Reporting requirements for employers increased this week with regard to third-party placement of H-1B foreign workers. Previously, United States Citizenship and Immigration Services (USCIS) required H-1B employers to provide evidence of employment relationships with vendors and end-clients where H-1B workers are placed. However, a newly released memo indicates that USCIS will have the discretion to scrutinize these contractual relationships even more so than before.
The memo, “Contracts and Itineraries Requirements for H-1B Petitions Involving Third-Party Worksites,” outlines requirements for H-1B employers to provide detailed information regarding third-party placement of H-1B foreign workers.
Specifically, H-1B employers will be required to submit contracts, itineraries, and additional detailed information from end-clients covering the entire requested period of employment. Failure to do so may result in burdensome requests for evidence, heightened risk for denials and/or approvals with shortened validity periods.
The memo outlines specific guidelines for contracts and itineraries to be used in H-1B petitions that will suffice to demonstrate that the H-1B foreign worker will be employed in a specialty occupation and that the requisite employer-employee relationship will continue for the duration of the requested validity period.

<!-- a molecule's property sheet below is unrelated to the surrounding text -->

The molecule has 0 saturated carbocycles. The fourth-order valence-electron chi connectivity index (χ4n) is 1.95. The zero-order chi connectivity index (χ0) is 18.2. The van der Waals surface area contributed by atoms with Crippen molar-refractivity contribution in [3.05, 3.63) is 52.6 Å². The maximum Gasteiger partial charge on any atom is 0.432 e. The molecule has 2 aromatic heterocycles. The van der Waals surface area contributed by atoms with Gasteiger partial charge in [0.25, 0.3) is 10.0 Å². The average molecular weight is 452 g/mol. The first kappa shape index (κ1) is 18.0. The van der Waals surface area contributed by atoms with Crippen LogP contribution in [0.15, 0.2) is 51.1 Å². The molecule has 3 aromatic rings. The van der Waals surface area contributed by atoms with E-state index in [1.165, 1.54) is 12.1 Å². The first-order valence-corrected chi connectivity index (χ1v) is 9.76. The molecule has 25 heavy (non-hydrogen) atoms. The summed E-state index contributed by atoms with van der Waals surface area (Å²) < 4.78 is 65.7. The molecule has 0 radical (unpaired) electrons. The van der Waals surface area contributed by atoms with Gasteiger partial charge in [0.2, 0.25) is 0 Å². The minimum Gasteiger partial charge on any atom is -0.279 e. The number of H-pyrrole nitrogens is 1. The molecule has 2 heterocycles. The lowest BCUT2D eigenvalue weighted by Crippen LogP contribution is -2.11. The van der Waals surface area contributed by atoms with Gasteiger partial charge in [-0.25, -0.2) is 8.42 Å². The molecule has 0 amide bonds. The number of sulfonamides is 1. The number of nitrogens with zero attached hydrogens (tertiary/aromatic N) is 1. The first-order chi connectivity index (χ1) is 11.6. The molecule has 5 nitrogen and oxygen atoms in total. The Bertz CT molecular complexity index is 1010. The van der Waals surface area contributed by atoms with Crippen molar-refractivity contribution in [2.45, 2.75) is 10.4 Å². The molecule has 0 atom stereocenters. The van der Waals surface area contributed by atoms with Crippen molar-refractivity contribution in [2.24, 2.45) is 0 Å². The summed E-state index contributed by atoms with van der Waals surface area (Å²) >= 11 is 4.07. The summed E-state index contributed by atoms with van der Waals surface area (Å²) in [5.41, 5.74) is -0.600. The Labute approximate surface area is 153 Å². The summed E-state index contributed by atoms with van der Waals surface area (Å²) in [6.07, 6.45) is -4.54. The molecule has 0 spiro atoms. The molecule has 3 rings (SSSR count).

USCIS also outlined new requirements for filing H-1B extensions where the foreign worker was previously placed on a third-party assignment. The employer must include additional evidence documenting not only future third-party assignments but also for past third-party placements. Such evidence will include proof that the H-1B foreign worker was employed in the sponsored specialty occupation, he or she was paid the required wage listed on the certified Labor Condition Application, and that the employer maintained the employer-employee relationship during the course of the prior employment. Failure to provide proof of compliance during prior authorized H-1B employment periods could result in negative consequences on subsequent H-1B extension petitions.
The new guidelines, issued on Feb. 22, 2018, took effect immediately on all H-1B petitions, including the upcoming H-1B cap-subject petitions for Fiscal Year 2019.